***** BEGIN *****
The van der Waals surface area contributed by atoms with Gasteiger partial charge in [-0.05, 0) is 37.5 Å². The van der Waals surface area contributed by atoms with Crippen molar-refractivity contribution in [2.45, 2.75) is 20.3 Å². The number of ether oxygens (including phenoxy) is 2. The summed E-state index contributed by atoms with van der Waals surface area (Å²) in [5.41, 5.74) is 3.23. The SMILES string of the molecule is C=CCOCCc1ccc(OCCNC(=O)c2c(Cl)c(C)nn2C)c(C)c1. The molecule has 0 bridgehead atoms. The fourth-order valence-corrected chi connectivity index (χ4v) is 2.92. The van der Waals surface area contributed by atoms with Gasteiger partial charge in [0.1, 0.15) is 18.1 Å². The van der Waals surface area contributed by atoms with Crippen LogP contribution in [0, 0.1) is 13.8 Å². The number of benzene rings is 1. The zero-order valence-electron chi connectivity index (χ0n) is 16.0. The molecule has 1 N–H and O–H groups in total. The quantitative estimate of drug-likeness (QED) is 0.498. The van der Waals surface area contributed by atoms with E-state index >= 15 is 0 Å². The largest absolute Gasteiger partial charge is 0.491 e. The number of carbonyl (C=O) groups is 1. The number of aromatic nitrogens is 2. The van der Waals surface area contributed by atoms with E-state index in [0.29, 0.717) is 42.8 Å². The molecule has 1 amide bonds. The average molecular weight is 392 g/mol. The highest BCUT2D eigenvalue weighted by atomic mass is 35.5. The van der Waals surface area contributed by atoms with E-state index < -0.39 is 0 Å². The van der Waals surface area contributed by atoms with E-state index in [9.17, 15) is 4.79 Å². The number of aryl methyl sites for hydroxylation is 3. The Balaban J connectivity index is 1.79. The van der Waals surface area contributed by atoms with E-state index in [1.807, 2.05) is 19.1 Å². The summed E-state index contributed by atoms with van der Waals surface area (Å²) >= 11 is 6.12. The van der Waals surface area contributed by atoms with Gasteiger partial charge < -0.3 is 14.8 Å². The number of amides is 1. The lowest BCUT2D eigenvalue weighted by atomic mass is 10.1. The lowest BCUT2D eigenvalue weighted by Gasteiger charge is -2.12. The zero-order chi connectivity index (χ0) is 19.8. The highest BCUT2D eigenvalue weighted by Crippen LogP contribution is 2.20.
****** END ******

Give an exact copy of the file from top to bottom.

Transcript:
The van der Waals surface area contributed by atoms with Gasteiger partial charge in [-0.05, 0) is 37.5 Å². The van der Waals surface area contributed by atoms with Crippen molar-refractivity contribution in [2.45, 2.75) is 20.3 Å². The number of ether oxygens (including phenoxy) is 2. The summed E-state index contributed by atoms with van der Waals surface area (Å²) in [5.41, 5.74) is 3.23. The SMILES string of the molecule is C=CCOCCc1ccc(OCCNC(=O)c2c(Cl)c(C)nn2C)c(C)c1. The molecule has 0 bridgehead atoms. The fourth-order valence-corrected chi connectivity index (χ4v) is 2.92. The van der Waals surface area contributed by atoms with Gasteiger partial charge in [0.1, 0.15) is 18.1 Å². The van der Waals surface area contributed by atoms with Crippen LogP contribution in [0, 0.1) is 13.8 Å². The number of benzene rings is 1. The zero-order valence-electron chi connectivity index (χ0n) is 16.0. The molecule has 1 N–H and O–H groups in total. The quantitative estimate of drug-likeness (QED) is 0.498. The van der Waals surface area contributed by atoms with E-state index >= 15 is 0 Å². The largest absolute Gasteiger partial charge is 0.491 e. The number of carbonyl (C=O) groups is 1. The number of aromatic nitrogens is 2. The van der Waals surface area contributed by atoms with E-state index in [0.29, 0.717) is 42.8 Å². The molecule has 1 amide bonds. The average molecular weight is 392 g/mol. The highest BCUT2D eigenvalue weighted by atomic mass is 35.5. The van der Waals surface area contributed by atoms with E-state index < -0.39 is 0 Å². The van der Waals surface area contributed by atoms with E-state index in [9.17, 15) is 4.79 Å². The number of aryl methyl sites for hydroxylation is 3. The Balaban J connectivity index is 1.79. The van der Waals surface area contributed by atoms with E-state index in [1.807, 2.05) is 19.1 Å². The summed E-state index contributed by atoms with van der Waals surface area (Å²) >= 11 is 6.12. The van der Waals surface area contributed by atoms with Gasteiger partial charge < -0.3 is 14.8 Å². The number of amides is 1. The lowest BCUT2D eigenvalue weighted by atomic mass is 10.1. The lowest BCUT2D eigenvalue weighted by Gasteiger charge is -2.12. The zero-order chi connectivity index (χ0) is 19.8. The highest BCUT2D eigenvalue weighted by Crippen LogP contribution is 2.20.